A.        It is the only country in the world that is carbon negative, which means, it produces more oxygen than it consumes.
B.        Bhutan, sandwiched between the two most populous nations on Earth, suffers for their sins.
C.        So far, so good. But then, two things happened.
D.        Carbon sinks, 70% forest cover, powered almost entirely by mountain streams —Bhutan is a poster child for green living.
E.         Glaciers are beginning to melt, flash floods and heavy rains — and even droughts — are common, and temperatures are climbing,
F.         One, India and China got richer.
78.       Which of the following should be the FIRST sentence of the given paragraph?
a. E                  b. D                 c. C                  d. B                 e. A
79.       Which of the following should be the THIRD sentence of the given paragraph?
a. A                 b. B                 c. C                  d. D                 e. E
80.       Which of the following should be the LAST sentence of the given paragraph?
a. A                 b. D                 c. C                  d. B                 e. E
81.       Which of the following should be the FOURTH sentence of the given paragraph?
a. F                  b. C                 c. B                  d. E                 e. D
82.       Which of the following should be the SECOND sentence of the given paragraph?
a. B                  b. D                 c. A                 d. C                 e. E
Directions (Q.Nos. 83-90): In the following passage, you have a brief passage. In the following passage, some of the words have been left out. First read the passage over and try to understand what it is about. Then fill in the blanks with the help of the alternatives given.
Big ideas come from tackling (83) problems. When one is confronted with an overwhelming task, it's pieces. Business jargon is full of phrases about that, like "pilot projects" and "low-hanging fruit." They have their place, but in the repertory of management (84), they should share their place with bold approaches to big challenges. Much of today's most valuable management knowledge came from wrestling with such issues. The most complicated workplace in the middle of the last century was the automobile assembly plant. Drawn to its complexity where Peter F. Drucker, W. Edwards Deming, and Taiichi Ohno, among others, the work they and their disciples did, applied in industry after industry, is the basis of the best that we know, about operations, managing people, innovation, organisational design, and much more. The most complex workplaces are tertiary care hospitals. These vast (85) employ tens of thousands of people who, under one roof, do everything from neurosurgery to laundry. Each patient – that is to say, each "job" — calls on a different set of people with a different constellation of (86); even when the two patients have the same diagnosis, success may be (87) differently. This is complexity of an order of magnitude greater than automobile assembly, and anyone, who (88) hospitalized knows that management has thus far been unequal to the scope of task. The workers, managers, consultants, and scholars (89) crack this nut will reshape industries and institutions just as (90) as Drucker, Deming, and Ohno did.
83.       a. small            b. big               c. irrelevant                 d. buildings                 e. minor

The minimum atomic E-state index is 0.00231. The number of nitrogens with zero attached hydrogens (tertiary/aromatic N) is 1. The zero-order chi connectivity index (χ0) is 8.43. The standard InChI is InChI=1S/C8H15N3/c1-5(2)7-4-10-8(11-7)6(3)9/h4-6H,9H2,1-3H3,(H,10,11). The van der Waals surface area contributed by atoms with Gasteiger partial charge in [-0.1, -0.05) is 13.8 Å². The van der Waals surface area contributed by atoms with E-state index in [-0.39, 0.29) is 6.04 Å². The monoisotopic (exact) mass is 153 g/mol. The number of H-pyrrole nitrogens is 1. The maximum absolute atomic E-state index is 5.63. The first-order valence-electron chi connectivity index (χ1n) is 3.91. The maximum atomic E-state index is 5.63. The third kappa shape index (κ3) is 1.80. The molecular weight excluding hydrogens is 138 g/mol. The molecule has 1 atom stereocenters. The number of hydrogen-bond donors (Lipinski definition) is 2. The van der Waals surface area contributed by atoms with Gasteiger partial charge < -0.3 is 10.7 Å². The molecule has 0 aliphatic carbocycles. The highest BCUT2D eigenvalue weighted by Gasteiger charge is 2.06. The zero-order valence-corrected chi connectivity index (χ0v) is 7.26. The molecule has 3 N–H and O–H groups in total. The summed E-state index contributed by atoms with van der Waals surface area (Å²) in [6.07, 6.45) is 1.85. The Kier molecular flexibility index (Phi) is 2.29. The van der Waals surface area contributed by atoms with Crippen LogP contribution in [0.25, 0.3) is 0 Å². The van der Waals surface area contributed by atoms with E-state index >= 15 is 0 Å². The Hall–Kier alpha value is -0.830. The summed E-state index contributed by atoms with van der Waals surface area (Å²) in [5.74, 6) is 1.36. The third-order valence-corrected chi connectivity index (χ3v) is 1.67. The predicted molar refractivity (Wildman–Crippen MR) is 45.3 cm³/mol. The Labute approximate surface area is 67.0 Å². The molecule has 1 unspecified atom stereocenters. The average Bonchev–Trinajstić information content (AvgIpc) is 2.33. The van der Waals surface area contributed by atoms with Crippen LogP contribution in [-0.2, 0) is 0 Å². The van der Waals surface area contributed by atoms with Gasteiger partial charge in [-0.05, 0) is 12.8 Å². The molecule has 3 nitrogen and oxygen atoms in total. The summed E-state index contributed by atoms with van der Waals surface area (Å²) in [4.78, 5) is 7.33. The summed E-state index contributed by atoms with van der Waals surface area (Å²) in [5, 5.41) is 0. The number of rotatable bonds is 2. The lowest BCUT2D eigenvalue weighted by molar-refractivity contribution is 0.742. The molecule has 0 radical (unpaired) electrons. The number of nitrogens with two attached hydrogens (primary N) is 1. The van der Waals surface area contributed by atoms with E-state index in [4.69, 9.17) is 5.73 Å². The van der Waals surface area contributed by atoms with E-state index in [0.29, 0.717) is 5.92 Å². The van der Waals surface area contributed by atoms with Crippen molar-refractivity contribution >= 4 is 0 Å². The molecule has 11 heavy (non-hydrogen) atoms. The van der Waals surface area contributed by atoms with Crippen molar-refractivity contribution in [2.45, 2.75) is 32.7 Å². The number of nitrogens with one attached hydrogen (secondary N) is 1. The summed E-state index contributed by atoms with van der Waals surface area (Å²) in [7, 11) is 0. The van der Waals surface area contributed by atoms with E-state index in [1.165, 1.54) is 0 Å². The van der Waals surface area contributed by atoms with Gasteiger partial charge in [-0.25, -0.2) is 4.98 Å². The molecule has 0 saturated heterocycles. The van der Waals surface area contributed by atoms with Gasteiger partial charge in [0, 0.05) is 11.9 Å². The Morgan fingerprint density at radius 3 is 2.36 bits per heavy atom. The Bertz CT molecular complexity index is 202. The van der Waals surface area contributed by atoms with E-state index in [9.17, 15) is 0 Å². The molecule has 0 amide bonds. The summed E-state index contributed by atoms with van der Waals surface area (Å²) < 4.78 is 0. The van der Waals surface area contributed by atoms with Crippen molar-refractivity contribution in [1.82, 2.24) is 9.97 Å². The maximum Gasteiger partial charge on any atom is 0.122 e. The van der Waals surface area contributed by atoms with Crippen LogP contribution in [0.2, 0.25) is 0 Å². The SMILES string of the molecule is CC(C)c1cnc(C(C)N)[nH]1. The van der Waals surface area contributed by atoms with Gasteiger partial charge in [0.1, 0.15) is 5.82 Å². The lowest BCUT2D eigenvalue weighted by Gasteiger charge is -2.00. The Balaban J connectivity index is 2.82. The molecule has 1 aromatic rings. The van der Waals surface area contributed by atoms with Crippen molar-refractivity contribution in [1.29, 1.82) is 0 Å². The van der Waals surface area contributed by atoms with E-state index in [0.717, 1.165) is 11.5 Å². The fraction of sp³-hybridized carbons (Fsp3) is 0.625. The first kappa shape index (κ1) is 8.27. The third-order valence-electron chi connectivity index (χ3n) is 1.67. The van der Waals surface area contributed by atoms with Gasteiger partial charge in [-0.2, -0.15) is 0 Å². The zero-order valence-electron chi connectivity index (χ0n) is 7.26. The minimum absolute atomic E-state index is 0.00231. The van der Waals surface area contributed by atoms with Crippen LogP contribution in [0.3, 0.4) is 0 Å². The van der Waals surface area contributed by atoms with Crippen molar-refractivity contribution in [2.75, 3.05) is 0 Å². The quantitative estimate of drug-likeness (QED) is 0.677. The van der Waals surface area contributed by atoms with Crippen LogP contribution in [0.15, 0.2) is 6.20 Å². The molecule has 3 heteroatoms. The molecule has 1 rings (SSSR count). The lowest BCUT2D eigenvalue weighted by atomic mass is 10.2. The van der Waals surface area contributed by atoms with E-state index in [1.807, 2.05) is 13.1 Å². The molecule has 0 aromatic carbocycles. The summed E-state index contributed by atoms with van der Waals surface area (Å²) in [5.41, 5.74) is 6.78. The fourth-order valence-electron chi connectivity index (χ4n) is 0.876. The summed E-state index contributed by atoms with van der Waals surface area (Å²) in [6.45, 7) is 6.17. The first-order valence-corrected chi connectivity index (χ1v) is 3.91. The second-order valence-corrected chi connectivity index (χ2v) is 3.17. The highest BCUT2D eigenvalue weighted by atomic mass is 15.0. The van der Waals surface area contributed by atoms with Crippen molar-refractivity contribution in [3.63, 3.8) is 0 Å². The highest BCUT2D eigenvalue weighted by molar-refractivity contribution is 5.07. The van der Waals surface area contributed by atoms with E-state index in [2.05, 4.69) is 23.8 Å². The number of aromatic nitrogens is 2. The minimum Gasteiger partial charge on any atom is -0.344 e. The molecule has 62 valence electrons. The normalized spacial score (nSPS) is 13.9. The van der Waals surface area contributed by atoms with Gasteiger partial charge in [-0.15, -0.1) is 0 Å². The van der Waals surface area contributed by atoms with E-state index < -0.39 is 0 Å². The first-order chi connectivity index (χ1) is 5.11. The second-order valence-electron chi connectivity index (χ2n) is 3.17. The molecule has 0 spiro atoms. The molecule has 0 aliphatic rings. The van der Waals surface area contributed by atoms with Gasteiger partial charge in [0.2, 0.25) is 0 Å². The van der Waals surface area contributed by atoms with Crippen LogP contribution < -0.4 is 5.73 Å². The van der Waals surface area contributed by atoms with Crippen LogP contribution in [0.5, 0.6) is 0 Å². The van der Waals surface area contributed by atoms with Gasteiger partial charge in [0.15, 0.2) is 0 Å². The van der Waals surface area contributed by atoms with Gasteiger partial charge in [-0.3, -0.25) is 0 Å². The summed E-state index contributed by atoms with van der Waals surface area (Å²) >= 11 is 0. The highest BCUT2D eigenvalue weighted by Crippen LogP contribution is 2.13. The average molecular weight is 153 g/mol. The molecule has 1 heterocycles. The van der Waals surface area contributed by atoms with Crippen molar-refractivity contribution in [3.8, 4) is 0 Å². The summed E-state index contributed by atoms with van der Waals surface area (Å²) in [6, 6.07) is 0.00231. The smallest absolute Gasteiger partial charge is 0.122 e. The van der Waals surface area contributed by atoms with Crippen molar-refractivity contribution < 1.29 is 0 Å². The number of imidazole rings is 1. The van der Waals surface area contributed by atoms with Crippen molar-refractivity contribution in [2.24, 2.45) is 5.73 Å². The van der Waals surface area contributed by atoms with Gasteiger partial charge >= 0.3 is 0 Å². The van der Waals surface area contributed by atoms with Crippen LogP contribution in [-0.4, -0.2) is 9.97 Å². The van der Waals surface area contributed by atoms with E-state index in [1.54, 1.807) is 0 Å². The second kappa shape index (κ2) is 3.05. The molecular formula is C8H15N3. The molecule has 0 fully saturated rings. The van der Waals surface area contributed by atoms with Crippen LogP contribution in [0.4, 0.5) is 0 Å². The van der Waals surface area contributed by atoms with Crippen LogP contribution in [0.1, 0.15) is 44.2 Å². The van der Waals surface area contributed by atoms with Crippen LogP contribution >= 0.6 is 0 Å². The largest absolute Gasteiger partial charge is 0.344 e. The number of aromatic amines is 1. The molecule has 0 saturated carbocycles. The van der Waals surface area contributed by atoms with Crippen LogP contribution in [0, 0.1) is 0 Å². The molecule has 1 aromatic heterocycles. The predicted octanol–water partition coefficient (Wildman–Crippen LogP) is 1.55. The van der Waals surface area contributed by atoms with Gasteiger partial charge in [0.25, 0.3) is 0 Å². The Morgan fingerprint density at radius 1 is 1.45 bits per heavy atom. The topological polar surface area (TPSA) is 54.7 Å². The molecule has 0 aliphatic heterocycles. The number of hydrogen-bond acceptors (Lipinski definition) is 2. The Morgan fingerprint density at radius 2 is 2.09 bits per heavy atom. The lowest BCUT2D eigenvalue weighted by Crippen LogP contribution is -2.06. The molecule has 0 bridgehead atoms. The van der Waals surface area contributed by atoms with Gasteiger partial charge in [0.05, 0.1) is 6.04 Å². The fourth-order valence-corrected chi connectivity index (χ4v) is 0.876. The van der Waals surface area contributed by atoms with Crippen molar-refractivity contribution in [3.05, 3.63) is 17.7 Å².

84.       a. weakness     b. strength       c. power                      d. practice                   e. symptom
85.       a. houses          b. institute       c. demagogue              d. forts                        e. enterprises
86.       a. barbarity      b. talent           c. skills                        d. unskilled                 e. barbaric
87.       a. managed      b. officious      c. delivered                 d. measured                 e. postponed
88.       a. are been       b. have being   c. have been                d. has been                  e. is be
89.       a. who                         b. whom          c. whose                      d. which          e. whomsoever
90.       a. profoundly b. gradually     c. superficially             d. speciously               e. earnest
Directions (Q.Nos. 91-100): Identify the error in the sentences given below, if there is no error, choose option (e).
91.       a. The need to set-up                          
b. a good library in the locality
c. has been in the minds of people
d. for some time now
e. No error
92.       a. Most people would have
b. attended the union meeting
c. if they had
d. had longer notice of it
e. No error
93.       a. He took to
b. reading times
c. for better knowledge
d. of the facts
e. No error
94.       a. When children have difficulty understanding
b. a certain mathematical process, it is often because
c. their teachers do not understand it conceptually
d. themselves and do not present it in a way that children can understand
e. No error
95.       a. Studies show that the lives of millions of mothers
b. and their children could be saved if countries would
c. invest in programmes that ensures a healthy pregnancy
d. and safe childbirth
e. No error
96.       a. Film viewers claim that
b. the number of scenes depicting alcohol consumption
c. have increased dramatically over
d. the last decade
e. No error
97.       a. Forty percent of the people alive today have
b. never made a phone call, but
c. thirty percent still have no electricity connections
d. to their homes
e. No error
98.       a. Workers with less
b. personal problems are
c. likely to be
d. more productive in their work
e. No error
99.       a. Everyone who visits Singapore
b. is impressed by its cleanliness
c. which is mainly a result of rigorous implementation
d. of their strict laws
e. No error
100.     a. The bridal dress was
b. most unique: the prince
c. designed it and his
d. mother provided the lace fabric
e. No error

71. (d)                         72. (d)                         73. (c)              74. (b)              75. (e)
76. (a)              77. (a)              78. (b)              79. (c)              80. (e)
81. (a)              82. (c)              83. (b)              84. (b)              85. (e)
86. (c)              87. (d)                         88. (d)                         89. (a)              91. (C)
92. (d)             Replace 'for some time now' by 'from some time'. The origin of a need should be shown by the use of 'from'.
93. (c) Facts are 'understood.' It should not be collocated with 'knowledge'. Hence, (c) has error. We should use 'understanding' in place of 'knowledge'.
94. (e)
95. (b) The principal clause is in present tense. Therefore, 'cloud' should be replaced by 'can' to make the syntax correct.

96. (c)              97. (b)              98. (a)              99. (d)                         100. (b)
IBPS PO--INDIAN BANK PO ENGLISH--PRELIMINARY Reviewed by sambasivan srinivasan on 4:53:00 PM Rating: 5

No comments:

All Rights Reserved by Bank Exams © 2009
Technology PartnerNiralcube

Contact Form


Email *

Message *

Powered by Blogger.